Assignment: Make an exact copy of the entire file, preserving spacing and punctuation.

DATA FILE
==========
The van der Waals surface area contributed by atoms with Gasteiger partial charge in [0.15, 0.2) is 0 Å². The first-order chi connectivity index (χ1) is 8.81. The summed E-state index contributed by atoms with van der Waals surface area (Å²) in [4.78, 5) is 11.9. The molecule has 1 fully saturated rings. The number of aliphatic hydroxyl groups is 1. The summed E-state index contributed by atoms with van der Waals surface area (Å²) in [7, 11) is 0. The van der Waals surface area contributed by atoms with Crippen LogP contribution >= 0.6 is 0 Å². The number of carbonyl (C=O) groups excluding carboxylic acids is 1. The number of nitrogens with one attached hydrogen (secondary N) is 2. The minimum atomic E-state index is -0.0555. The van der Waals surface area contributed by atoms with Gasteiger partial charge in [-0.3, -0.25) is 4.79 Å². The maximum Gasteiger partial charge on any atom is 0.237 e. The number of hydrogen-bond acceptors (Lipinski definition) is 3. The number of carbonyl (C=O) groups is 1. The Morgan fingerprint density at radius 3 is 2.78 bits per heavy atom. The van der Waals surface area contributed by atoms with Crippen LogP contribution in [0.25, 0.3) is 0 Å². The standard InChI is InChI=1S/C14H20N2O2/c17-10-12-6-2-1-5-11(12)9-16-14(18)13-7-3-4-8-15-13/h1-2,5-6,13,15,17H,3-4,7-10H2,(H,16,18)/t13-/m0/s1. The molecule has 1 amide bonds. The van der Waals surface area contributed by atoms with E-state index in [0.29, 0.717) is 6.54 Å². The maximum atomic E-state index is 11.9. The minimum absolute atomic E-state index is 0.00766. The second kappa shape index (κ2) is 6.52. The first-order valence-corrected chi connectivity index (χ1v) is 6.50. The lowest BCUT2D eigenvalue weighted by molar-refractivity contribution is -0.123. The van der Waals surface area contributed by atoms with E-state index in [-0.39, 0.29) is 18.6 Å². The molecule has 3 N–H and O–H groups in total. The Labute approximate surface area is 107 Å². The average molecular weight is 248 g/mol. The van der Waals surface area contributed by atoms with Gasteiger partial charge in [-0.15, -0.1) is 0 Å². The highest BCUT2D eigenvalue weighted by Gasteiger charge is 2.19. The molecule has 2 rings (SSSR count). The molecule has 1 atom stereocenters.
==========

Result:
The van der Waals surface area contributed by atoms with Gasteiger partial charge in [0.15, 0.2) is 0 Å². The first-order chi connectivity index (χ1) is 8.81. The summed E-state index contributed by atoms with van der Waals surface area (Å²) in [4.78, 5) is 11.9. The molecule has 1 fully saturated rings. The number of aliphatic hydroxyl groups is 1. The summed E-state index contributed by atoms with van der Waals surface area (Å²) in [7, 11) is 0. The van der Waals surface area contributed by atoms with Crippen LogP contribution >= 0.6 is 0 Å². The number of carbonyl (C=O) groups excluding carboxylic acids is 1. The number of nitrogens with one attached hydrogen (secondary N) is 2. The minimum atomic E-state index is -0.0555. The van der Waals surface area contributed by atoms with Gasteiger partial charge in [-0.3, -0.25) is 4.79 Å². The maximum Gasteiger partial charge on any atom is 0.237 e. The number of hydrogen-bond acceptors (Lipinski definition) is 3. The number of carbonyl (C=O) groups is 1. The Morgan fingerprint density at radius 3 is 2.78 bits per heavy atom. The van der Waals surface area contributed by atoms with Crippen LogP contribution in [0.25, 0.3) is 0 Å². The standard InChI is InChI=1S/C14H20N2O2/c17-10-12-6-2-1-5-11(12)9-16-14(18)13-7-3-4-8-15-13/h1-2,5-6,13,15,17H,3-4,7-10H2,(H,16,18)/t13-/m0/s1. The molecule has 1 amide bonds. The van der Waals surface area contributed by atoms with E-state index in [0.29, 0.717) is 6.54 Å². The maximum atomic E-state index is 11.9. The minimum absolute atomic E-state index is 0.00766. The second kappa shape index (κ2) is 6.52. The first-order valence-corrected chi connectivity index (χ1v) is 6.50. The lowest BCUT2D eigenvalue weighted by molar-refractivity contribution is -0.123. The van der Waals surface area contributed by atoms with E-state index in [-0.39, 0.29) is 18.6 Å². The molecule has 3 N–H and O–H groups in total. The Labute approximate surface area is 107 Å². The average molecular weight is 248 g/mol. The van der Waals surface area contributed by atoms with Gasteiger partial charge in [-0.15, -0.1) is 0 Å². The highest BCUT2D eigenvalue weighted by Gasteiger charge is 2.19. The molecule has 2 rings (SSSR count). The molecule has 1 atom stereocenters.